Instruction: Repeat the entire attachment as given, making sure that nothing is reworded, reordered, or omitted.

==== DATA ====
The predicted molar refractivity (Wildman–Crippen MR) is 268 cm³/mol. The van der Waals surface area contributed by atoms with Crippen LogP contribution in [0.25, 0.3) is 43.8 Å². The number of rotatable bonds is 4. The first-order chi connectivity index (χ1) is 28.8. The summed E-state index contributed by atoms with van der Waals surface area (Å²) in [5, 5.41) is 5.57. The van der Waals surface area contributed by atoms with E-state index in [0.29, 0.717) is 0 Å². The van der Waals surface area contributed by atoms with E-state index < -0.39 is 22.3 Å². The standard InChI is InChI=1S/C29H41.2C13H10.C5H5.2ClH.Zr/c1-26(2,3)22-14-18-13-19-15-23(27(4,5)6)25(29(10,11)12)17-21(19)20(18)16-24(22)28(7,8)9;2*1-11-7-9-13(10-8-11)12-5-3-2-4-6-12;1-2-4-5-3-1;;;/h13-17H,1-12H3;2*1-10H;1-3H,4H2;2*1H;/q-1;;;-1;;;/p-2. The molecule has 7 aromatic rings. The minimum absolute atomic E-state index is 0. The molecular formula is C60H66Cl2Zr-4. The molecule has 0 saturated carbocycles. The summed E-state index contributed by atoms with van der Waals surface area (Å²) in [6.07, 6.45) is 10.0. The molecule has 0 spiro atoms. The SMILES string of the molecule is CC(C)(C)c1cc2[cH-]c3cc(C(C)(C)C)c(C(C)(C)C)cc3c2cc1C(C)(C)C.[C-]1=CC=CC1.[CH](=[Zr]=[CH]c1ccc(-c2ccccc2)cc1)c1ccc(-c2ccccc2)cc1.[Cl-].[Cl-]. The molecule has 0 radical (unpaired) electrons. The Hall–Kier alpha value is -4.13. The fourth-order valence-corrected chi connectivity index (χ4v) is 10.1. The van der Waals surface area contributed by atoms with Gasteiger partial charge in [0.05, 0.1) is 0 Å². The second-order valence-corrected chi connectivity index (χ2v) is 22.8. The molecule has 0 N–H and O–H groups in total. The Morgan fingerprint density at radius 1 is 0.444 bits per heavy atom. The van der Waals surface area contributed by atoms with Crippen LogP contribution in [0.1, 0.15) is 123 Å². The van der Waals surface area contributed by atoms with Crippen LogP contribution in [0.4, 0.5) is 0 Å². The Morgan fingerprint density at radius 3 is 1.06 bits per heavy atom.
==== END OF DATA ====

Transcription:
The predicted molar refractivity (Wildman–Crippen MR) is 268 cm³/mol. The van der Waals surface area contributed by atoms with Crippen LogP contribution in [0.25, 0.3) is 43.8 Å². The number of rotatable bonds is 4. The first-order chi connectivity index (χ1) is 28.8. The summed E-state index contributed by atoms with van der Waals surface area (Å²) in [5, 5.41) is 5.57. The van der Waals surface area contributed by atoms with E-state index in [0.29, 0.717) is 0 Å². The van der Waals surface area contributed by atoms with E-state index < -0.39 is 22.3 Å². The standard InChI is InChI=1S/C29H41.2C13H10.C5H5.2ClH.Zr/c1-26(2,3)22-14-18-13-19-15-23(27(4,5)6)25(29(10,11)12)17-21(19)20(18)16-24(22)28(7,8)9;2*1-11-7-9-13(10-8-11)12-5-3-2-4-6-12;1-2-4-5-3-1;;;/h13-17H,1-12H3;2*1-10H;1-3H,4H2;2*1H;/q-1;;;-1;;;/p-2. The molecule has 7 aromatic rings. The minimum absolute atomic E-state index is 0. The molecular formula is C60H66Cl2Zr-4. The molecule has 0 saturated carbocycles. The summed E-state index contributed by atoms with van der Waals surface area (Å²) in [6.07, 6.45) is 10.0. The molecule has 0 spiro atoms. The SMILES string of the molecule is CC(C)(C)c1cc2[cH-]c3cc(C(C)(C)C)c(C(C)(C)C)cc3c2cc1C(C)(C)C.[C-]1=CC=CC1.[CH](=[Zr]=[CH]c1ccc(-c2ccccc2)cc1)c1ccc(-c2ccccc2)cc1.[Cl-].[Cl-]. The molecule has 0 radical (unpaired) electrons. The Hall–Kier alpha value is -4.13. The fourth-order valence-corrected chi connectivity index (χ4v) is 10.1. The van der Waals surface area contributed by atoms with Gasteiger partial charge in [0.05, 0.1) is 0 Å². The second-order valence-corrected chi connectivity index (χ2v) is 22.8. The molecule has 0 N–H and O–H groups in total. The Morgan fingerprint density at radius 1 is 0.444 bits per heavy atom. The van der Waals surface area contributed by atoms with Crippen LogP contribution in [0.1, 0.15) is 123 Å². The van der Waals surface area contributed by atoms with Crippen LogP contribution in [0.4, 0.5) is 0 Å². The Morgan fingerprint density at radius 3 is 1.06 bits per heavy atom.